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Winter in the Mountain West

Courtesy Ogden CVB

In many places, a forecast of snow and subzero temperatures is enough to keep you indoors for the day. But in America’s mountainous West, cold, snowy days make some of the best opportunities for outdoor recreation.

From Utah to North Dakota, winter brings a wide variety of outdoor activities that can make great memories for travel groups. Many youth groups in that part of the country take annual ski trips, and there are plenty of great slopes throughout the region. Skiing is only the beginning; adventurous groups can try snowmobiling, dog sledding, snowshoeing and a host of other outdoor activities during a wintertime tour through the mountain areas.

If you have travelers who enjoy adventure and outside-the-box experiences, help them stave off cabin fever with a winter tour to some of the following great destinations.

Yellowstone by Snow Coach

Montana and Wyoming
For generations, Yellowstone National Park has attracted throngs of family visitors each summer, who go to see some of North America’s most amazing geological formations. In winter, however, a visit to Yellowstone is an entirely different experience.

The park closes to most vehicle traffic during the colder months, but groups can get a tour of the winter wonderland by way of snow coaches, tour vehicles that have been specially outfitted to traverse the snow.

“We run snow coach tours from December 15 through March 15,” said Mark Pearce, director of marketing for snow coach operator See Yellowstone. “The park is completely different in winter. It’s much nicer to me — the scenery is stunning with all the snow. The animals tend to come up to the road, so you see a lot more of them. And it’s much quieter because there are very few people inside the park.”

The company offers three different winter tours of the park, all of which start in West Yellowstone, Montana, and then cross the state line into Wyoming shortly after entering Yellowstone. One of the most popular tours takes guests to Old Faithful geyser and then into other thermal basins. A canyon tour takes groups to the north and south rims of the “Grand Canyon of Yellowstone.”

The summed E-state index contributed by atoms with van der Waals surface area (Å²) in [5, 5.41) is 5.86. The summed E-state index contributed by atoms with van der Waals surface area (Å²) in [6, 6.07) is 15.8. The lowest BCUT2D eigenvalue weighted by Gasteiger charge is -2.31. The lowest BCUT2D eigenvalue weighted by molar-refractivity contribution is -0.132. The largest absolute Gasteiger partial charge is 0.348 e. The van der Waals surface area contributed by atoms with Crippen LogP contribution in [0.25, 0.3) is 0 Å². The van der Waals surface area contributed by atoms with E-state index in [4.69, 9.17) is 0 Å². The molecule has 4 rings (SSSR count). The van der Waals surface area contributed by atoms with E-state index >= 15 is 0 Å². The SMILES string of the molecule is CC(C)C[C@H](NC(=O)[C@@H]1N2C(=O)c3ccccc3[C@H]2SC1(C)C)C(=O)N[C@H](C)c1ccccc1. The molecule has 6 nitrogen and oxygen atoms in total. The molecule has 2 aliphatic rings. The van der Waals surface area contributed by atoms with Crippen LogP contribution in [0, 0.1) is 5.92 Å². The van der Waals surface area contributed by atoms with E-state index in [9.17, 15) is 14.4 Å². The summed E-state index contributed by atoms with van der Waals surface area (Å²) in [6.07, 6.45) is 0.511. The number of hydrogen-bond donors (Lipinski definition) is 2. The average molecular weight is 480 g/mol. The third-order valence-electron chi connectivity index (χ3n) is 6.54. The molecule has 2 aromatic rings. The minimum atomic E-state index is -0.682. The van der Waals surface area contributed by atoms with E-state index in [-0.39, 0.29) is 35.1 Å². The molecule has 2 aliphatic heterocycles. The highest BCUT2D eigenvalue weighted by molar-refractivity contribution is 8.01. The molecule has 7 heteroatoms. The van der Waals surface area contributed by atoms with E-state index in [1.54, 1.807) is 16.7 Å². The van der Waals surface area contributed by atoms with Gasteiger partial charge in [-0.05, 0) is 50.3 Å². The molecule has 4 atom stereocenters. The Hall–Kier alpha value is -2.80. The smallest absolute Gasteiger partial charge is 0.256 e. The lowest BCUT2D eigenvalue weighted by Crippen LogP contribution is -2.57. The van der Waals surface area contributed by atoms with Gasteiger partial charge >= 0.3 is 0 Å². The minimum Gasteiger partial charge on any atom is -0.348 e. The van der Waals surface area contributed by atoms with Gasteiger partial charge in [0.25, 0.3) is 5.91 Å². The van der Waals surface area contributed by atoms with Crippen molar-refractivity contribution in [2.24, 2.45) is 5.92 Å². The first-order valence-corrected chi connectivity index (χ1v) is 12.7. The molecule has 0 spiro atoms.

In addition to the snow coach tours, the company also offers guided snowmobile and cross-country-skiing expeditions in the park.

Skiing and More
Ogden, Utah
Winter is prime season in Ogden, Utah, a town about 45 miles north of Salt Lake City. Situated amidst the Wasatch Mountains, Ogden has two major ski resorts: Snow Basin and Powder Mountain.

“Snow Basin was the venue for the 2002 Olympic downhill and Super G speed events,” said Rich Koski, director of sales at the Ogden Convention and Visitors Bureau. “A lot of money was put into infrastructure there: It has beautiful day lodges, gondolas and an Olympic tram.”

The other resort, Powder Mountain, has 7,000 acres of skiing with a combination of lift service, snow cats and a bus system. Both resorts also have groomed trails for Nordic skiing and snowshoeing.

Snowmobilers will enjoy a visit to the Monte Cristo Recreation Area just east of town, where there are several hundred miles of groomed trails. Some of those trails lead to Hardware Ranch, a state-owned elk refuge that is also accessible to groups by motorcoach.

“The local farmers in the 1940s started putting hay out there so that the elk wouldn’t come to their farms,” Koski said. “Today, they have a gathering of 400 to 500 head of elk. They have horse-drawn sleighs that can take you right down in the middle of the herd.”

For a different experience, groups can visit Pine View Reservoir, where outfitters can arrange to take them ice fishing for croppies, perch and tiger muskies.

Sunlight Mountain Resort

Glenwood Springs, Colorado
With great skiing as well as a host of other wintertime activities, Sunlight Mountain Resort in Glenwood Springs, Colorado, makes an ideal destination for church group trips.

“We’re located right between Vail and Aspen, but we’re much smaller than the resorts there,” said group sales manager Erin Walla. “We have about 450 skiable acres, with great runs for everyone. There are lots of beginner and intermediate runs, and we also have one of the steepest runs accessible by chairlift in the state.”

Because all of Sunlight Mountain’s ski runs end up at the main lodge, group leaders can turn their skiers loose without fear of anyone’s getting lost. The resort’s ski school can teach beginners the basics of skiing, snowboarding and other mountain activities.

Travelers who don’t want to ski can enjoy the mountain in numerous other ways. The resort has 41.6 miles of snowshoe and cross-country-skiing trails. Travelers can rent the necessary equipment for these activities in the main ski shop, and groups can arrange to have a mountain guide accompany them on a snowshoe hike.

Snowmobiling tours offer another way to experience the area’s beauty.

“We have a Baylor Park tour that takes you up into a meadow that has 360-degree views of the mountains around the area,” Walla said. “The guides take you into this huge meadow and then lets you tear it up for about 45 minutes.”

Brian Jewell

Brian Jewell is the executive editor of The Group Travel Leader. In more than a decade of travel journalism he has visited 48 states and 25 foreign countries.